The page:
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How to Convert Closed Questions to Open Ones by Tony Stoltzfus

Aug 12th, 2013 | By | Category: Coaching Tools, Featured Content

There’s an art to asking questions that make people think. Read through the following dialogue and see if you can put your finger on what’s not working in the kind of questions that are being utilized:

      “So, John, are you doing well today?”

      “Yeah, pretty good.”

      “Did you do your action steps this week?”

      “Uh, yes, most of them.”

      “Was there one that was harder than the others?”

      “Well, I had a tougher time with the journaling.”

      “So that was the hardest. Were you able to journal two days a week?”

      “I probably did it once or twice.”

      “Was there something in particular that made that a hard step to take?”

      “I suppose—it was just hard to get to it. I wanted to do it but it just didn’t seem to happen.”

      “So—do you want to try that step again this week?”

      “I guess so.”

Not much of a flow to this conversation, is there? The coach is directing the agenda in the conversation by using only closed questions. Feeling out of control, the client is giving short answers that feel almost sullen or resistant. Because of this, the coach has to work hard to come up with question after question. He’s actually talking more than the client—many of the questions are longer than the answers.

Closed questions are ones that can be answered with a “yes” or “no.” They don’t ask for in-depth analysis—you only have two predetermined options for answers you can give. In this situation it’s even worse. Every one of the questions in the example practically begs for a “yes” answer. Unfortunately, the client can’t or doesn’t always want to answer “yes,” and to answer “no” would make him look bad (“Did you do your action steps this week?” “No.”) So the individual evades the questions and becomes more and more resistant to the process. A string of closed questions tends to shut down a coaching conversation.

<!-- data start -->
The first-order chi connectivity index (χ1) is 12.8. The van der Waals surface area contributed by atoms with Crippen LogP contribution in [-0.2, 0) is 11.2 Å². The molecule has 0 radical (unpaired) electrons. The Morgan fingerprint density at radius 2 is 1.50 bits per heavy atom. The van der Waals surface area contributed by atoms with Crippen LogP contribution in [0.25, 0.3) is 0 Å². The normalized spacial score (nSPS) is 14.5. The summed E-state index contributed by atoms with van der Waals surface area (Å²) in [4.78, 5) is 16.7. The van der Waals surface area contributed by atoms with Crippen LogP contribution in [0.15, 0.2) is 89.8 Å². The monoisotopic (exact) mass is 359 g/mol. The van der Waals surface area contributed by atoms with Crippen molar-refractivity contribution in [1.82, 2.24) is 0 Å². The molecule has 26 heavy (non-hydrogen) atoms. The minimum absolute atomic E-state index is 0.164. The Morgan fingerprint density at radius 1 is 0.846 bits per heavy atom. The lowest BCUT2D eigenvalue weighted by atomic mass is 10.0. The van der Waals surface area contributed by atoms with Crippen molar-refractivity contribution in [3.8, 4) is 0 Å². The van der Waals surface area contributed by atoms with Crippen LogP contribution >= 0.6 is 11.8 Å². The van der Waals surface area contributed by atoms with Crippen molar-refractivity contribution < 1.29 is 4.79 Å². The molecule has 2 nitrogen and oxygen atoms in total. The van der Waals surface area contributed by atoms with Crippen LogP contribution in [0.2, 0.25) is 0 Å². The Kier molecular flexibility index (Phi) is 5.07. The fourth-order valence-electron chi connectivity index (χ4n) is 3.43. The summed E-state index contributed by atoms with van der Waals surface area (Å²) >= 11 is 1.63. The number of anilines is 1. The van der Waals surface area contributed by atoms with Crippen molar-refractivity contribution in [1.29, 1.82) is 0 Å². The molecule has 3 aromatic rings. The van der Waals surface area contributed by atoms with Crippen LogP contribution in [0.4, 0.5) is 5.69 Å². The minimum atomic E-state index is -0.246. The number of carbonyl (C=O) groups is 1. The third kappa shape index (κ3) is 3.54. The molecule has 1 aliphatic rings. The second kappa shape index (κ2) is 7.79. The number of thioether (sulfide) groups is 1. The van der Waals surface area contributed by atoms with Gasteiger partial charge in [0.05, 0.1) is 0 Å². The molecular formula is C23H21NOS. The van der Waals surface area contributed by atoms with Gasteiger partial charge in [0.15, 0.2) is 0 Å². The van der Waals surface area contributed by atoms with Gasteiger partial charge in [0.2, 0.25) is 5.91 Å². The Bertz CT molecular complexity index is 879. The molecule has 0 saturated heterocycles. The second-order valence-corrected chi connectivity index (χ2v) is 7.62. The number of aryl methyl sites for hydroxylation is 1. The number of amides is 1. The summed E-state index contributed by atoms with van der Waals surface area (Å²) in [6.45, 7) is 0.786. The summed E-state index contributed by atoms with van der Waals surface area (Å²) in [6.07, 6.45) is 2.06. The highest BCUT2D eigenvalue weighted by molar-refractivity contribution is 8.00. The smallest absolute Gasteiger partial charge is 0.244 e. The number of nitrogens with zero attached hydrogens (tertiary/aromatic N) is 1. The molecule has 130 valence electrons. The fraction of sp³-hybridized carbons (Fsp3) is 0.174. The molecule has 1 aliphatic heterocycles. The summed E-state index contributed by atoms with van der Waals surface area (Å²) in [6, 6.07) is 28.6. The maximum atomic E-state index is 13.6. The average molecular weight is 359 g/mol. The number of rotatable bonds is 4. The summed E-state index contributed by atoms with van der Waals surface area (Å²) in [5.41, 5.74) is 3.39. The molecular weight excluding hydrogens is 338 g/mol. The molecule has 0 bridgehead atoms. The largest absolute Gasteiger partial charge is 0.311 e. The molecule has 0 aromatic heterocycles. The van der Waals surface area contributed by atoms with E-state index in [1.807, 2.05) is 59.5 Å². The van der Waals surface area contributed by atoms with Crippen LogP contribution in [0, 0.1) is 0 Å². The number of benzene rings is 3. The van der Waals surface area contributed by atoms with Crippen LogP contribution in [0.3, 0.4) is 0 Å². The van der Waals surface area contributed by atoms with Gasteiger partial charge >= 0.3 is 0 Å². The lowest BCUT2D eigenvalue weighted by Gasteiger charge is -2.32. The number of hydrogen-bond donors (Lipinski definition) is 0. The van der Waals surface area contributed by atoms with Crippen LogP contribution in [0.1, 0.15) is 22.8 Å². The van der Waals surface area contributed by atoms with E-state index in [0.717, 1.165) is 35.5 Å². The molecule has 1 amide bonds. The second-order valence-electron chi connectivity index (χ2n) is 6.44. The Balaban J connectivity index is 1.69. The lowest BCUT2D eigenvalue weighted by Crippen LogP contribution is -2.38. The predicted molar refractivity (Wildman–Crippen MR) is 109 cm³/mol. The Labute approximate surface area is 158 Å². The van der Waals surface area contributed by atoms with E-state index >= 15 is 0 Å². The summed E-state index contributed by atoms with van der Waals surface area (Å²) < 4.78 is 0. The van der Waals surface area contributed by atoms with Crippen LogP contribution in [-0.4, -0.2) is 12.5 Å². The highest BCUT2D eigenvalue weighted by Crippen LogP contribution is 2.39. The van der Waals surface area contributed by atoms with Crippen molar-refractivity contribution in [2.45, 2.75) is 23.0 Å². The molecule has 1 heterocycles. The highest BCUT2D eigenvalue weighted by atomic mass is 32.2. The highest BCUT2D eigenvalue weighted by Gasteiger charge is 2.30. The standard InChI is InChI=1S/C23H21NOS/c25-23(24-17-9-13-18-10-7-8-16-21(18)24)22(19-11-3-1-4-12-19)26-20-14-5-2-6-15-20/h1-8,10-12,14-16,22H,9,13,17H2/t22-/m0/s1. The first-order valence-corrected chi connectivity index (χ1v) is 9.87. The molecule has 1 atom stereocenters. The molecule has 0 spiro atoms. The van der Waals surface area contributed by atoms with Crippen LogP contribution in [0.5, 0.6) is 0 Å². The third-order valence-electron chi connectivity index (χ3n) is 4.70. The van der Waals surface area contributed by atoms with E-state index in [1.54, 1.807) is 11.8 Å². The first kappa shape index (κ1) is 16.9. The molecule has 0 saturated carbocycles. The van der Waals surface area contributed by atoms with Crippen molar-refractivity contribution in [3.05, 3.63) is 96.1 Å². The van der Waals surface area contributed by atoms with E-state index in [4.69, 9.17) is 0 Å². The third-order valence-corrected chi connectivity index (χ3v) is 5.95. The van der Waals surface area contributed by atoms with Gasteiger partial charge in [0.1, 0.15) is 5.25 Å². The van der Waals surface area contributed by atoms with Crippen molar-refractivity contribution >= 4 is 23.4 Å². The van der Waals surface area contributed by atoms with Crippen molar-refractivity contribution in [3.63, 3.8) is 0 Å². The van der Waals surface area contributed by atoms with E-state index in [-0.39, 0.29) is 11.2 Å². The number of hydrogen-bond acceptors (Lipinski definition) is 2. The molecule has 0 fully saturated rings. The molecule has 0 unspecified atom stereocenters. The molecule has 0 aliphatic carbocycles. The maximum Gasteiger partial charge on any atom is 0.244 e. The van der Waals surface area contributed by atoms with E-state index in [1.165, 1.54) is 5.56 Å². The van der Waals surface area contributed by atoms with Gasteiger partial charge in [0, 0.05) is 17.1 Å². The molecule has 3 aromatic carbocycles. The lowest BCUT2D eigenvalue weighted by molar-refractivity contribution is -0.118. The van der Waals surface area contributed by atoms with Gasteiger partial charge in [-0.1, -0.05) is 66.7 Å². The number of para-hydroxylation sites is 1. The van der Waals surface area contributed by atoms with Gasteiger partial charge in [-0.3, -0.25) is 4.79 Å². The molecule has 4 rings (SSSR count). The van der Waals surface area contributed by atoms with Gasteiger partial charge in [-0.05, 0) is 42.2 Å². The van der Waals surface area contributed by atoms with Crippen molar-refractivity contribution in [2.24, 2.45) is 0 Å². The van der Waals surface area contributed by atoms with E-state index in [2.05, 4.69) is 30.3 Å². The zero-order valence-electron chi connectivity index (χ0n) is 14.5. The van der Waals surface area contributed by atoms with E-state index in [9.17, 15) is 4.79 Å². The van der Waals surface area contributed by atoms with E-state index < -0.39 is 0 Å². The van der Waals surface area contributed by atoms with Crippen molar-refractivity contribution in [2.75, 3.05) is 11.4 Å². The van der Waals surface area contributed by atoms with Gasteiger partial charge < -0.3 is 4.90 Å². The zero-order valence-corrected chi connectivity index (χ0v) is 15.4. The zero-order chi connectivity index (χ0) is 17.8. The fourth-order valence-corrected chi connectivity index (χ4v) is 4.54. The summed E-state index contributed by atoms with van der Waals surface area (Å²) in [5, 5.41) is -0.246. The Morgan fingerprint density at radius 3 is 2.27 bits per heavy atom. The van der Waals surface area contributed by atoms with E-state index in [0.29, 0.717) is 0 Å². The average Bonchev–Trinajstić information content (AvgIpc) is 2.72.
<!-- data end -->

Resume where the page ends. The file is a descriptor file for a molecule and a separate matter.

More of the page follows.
Open Questions

The opposite of a closed question is an open question. Open questions can be defined in two different ways:

  1. They are questions that can’t be answered with a “yes” or “no.”
  2. Open questions allow clients to answer in whatever way they want.

Open questions keep the other person in the conversation in charge. There is no right or wrong answer, so they don’t put people on the defensive. Since they can be answered however the client chooses, they allow the client’s discernment to lead the conversation to what’s important. They also make coaching a lot less taxing! If you find yourself working hard to come up with a rapid-fire string of questions, it’s likely that your questions are closed.

Converting closed questions to open ones is easy. Let’s rework the story about John to see how the process works. I’ve crossed out some words and added new ones (in bold face) to make these closed questions open:

      “So, John, how are you doing well today?”

      “Pretty good. I had a fun week at work and our church league softball team got second in the tournament.”

      “What did you do on your action steps this week?”

      “Well, I managed to exercise three times a week, so that went pretty well. I think I’m getting in a rhythm there. I tried to call my uncle three times but I never caught him, and he hasn’t returned my call yet. I’ll have to try again next week if he doesn’t get back to me. The journaling I only did that once or twice instead of the four times I was shooting for.”

      “Was there one that Which one was harder than the others?”

Almost any closed question can be made open by adding “how,” “what,” “which,” or “who” at the beginning. And notice the difference it makes! Not only is there a flow to the conversation, but two open questions got more of a response out of the client than six closed questions—meaning the coach doesn’t have to work nearly as hard.

Tony Stoltzfus is an author, leadership coach and master coach trainer. For more information on this subject check out Tony’s best-selling coaching book, Leadership Coaching.

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